A locking pin 22 is threaded into the roller wheel 16 surface 43 and protrudes into the bored out pocket 33 and through a slightly larger hole 40 drilled through the outer ring race 11 than the locking pin diameter to allow the roller pin assembly 10 to lock snugly against a spring washer 13 and allows the total assembly 10 to move a controlled distance 54 against the spring washer 13 and the backup plate 14 when under the pressure. The locking pin 22 engagement in the slightly larger hole 40 prevents the roller pin assembly 10 from sliding out of the bored out pocket 33 and still allows the assembly 10 the freedom to move against the spring washer 13 when the cone shaped protrusion 36 of the roller pin 15 exerts thrust pressure against the spring washer 13 and the backup plate 14. The locking pin also prevents the outer ring race 11 from rotating while the roller pin is free to spin.
The backup plate 14 has a central hole 35 that aligns with a cross hole 23 in the roller wheel 16 from surface 34. When a jet of compressed air and lubricant flows through the cross hole 23 and the backup plate 35 it will cause the spiral shaped object 19 to pre-spin the roller pin 15 just prior to mating with the rotating screw path 37 to eliminate any skidding action between the roller pin 15 and the rotating screw path 37.
Referring now to FIGS. 2, 3 and 7, to allow the roller pin 15 to pre-spin just before entry with the rotating screw path 37 a stationary valve plate 17 is fastened to bearing housing 27 by mounting holes 26 to be positioned against the surface 34 of the roller wheel 16 rotary groove 24 that is milled into surface 41 to align with at least two or three air holes 23 in a position just prior to the entry of the roller pin 15 mating with the rotary screw path 37. A jet of air and lubricant through a single air hole 42 connecting with the partial rotary groove 24 would pre-spin the roller pin 15 for a rolling entry into the rotating screw path 37. A spacer ring 31 is positioned between the inner race of the main bearing 28 and the surface 34 of the roller wheel 16 to allow the correct spacing of the valve plate 17 and to centralize the location of the worm screw 18.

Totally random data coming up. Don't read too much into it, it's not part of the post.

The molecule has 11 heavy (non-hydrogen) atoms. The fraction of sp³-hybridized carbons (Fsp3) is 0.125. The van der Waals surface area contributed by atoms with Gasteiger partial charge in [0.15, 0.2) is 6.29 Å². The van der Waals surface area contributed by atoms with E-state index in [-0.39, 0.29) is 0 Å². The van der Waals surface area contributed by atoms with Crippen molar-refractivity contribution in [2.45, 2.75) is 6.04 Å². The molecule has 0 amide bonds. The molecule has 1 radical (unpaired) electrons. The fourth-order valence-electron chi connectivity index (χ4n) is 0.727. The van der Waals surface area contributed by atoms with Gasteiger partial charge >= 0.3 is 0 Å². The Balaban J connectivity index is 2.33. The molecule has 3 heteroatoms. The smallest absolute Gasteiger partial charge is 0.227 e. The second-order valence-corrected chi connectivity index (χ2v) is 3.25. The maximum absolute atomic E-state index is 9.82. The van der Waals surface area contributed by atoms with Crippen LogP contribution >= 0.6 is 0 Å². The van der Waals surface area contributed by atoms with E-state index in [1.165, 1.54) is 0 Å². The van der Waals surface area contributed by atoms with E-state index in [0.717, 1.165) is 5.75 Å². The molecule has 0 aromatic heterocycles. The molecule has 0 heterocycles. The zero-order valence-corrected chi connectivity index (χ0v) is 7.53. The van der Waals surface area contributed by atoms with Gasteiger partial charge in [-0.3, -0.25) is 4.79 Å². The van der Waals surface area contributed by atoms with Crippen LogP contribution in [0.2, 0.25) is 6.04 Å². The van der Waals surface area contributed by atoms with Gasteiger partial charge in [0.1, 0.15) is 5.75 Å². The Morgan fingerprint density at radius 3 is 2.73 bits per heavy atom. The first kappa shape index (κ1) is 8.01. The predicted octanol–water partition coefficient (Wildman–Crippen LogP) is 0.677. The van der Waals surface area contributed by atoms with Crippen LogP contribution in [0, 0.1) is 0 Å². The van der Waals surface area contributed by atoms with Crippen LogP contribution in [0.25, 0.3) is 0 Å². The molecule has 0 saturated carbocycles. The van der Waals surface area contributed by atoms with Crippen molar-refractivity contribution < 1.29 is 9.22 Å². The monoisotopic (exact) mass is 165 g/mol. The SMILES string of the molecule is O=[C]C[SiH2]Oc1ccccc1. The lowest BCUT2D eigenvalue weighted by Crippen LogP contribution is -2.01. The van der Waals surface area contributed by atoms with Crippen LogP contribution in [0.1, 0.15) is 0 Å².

|Cited Patent||Filing date||Publication date||Applicant||Title|
|US3820413 *||Dec 14, 1972||Jun 28, 1974||Brackett G||Method and apparatus for power transmission utilizing a worm drive|
|US4651586 *||Oct 8, 1985||Mar 24, 1987||Isao Nemoto||Power transmission mechanisms|
|US4685346 *||Mar 13, 1984||Aug 11, 1987||Maxaxam Corporation||Power transmission system|
|US4833934 *||Sep 18, 1986||May 30, 1989||Maxaxam Corporation||Roller worm drives and roller wheels for use therein|
|US5242033 *||Sep 13, 1991||Sep 7, 1993||General Electric Company||High power gear cooling system|
|US5341901 *||Mar 18, 1993||Aug 30, 1994||New Venture Gear, Inc.||Fluted insert for lubrication systems in power transmission devices|
|US5484212 *||Jan 14, 1994||Jan 16, 1996||Heidelberger Druckmaschinen Ag||Method of lubricating printing cyclinder bearings|
|US5592852 *||Nov 3, 1994||Jan 14, 1997||Norco, Inc.||Mechanical oscillator|
|GB358676A *||Title not available|
|GB190615654A *||Title not available|
|1||E.J. Stefanides, "Worm drive's roller wheel boosts speed, efficiency", Design News, pp. 88-89, Jan. 1983.|
|2||*||E.J. Stefanides, Worm drive s roller wheel boosts speed, efficiency , Design News, pp. 88 89, Jan. 1983.|
|Citing Patent||Filing date||Publication date||Applicant||Title|
|US6193014||Feb 23, 1999||Feb 27, 2001||Gregory W. Brackett||Pre-spinning and lubricating system for worm drive power transmissions and bearing assembly components|
|US8302502||May 18, 2010||Nov 6, 2012||Spincontrol Gearing Llc||Worm-gear assembly having a pin raceway|
|US8601894||Oct 26, 2012||Dec 10, 2013||Spincontrol Gearing Llc||Worm-gear assembly having a pin raceway|
|US8950281||Dec 4, 2013||Feb 10, 2015||Spincontrol Gearing Llc||Worm-gear assembly having a pin raceway|
|US20070169580 *||Jan 26, 2006||Jul 26, 2007||Spincontrol Gearing Llc||Worm-gear assembly having a pin raceway|
|US20100229667 *||May 18, 2010||Sep 16, 2010||Spincontrol Gearing Llc||Worm-gear assembly having a pin raceway|
|U.S. Classification||74/425, 74/427, 184/6.12, 384/472|
|International Classification||F16H1/16, F16H57/04|
|Cooperative Classification||F16H57/0469, F16H1/16, F16H57/0458, F16H1/166, Y10T74/19842, Y10T74/19828, F16H57/0498|
|European Classification||F16H57/04Z10, F16H1/16, F16H1/16C, F16H57/04W, F16H57/04Y5|
|Nov 9, 1998||AS||Assignment|
Owner name: ROLLER GEAR, INC., FLORIDA
Free format text: ASSIGNMENT OF ASSIGNORS INTEREST;ASSIGNOR:BRACKETT, GREGORY W.;REEL/FRAME:009572/0929
Effective date: 19981022
|Nov 27, 2002||REMI||Maintenance fee reminder mailed|
|May 12, 2003||LAPS||Lapse for failure to pay maintenance fees|
|Jul 8, 2003||FP||Expired due to failure to pay maintenance fee|
Effective date: 20030511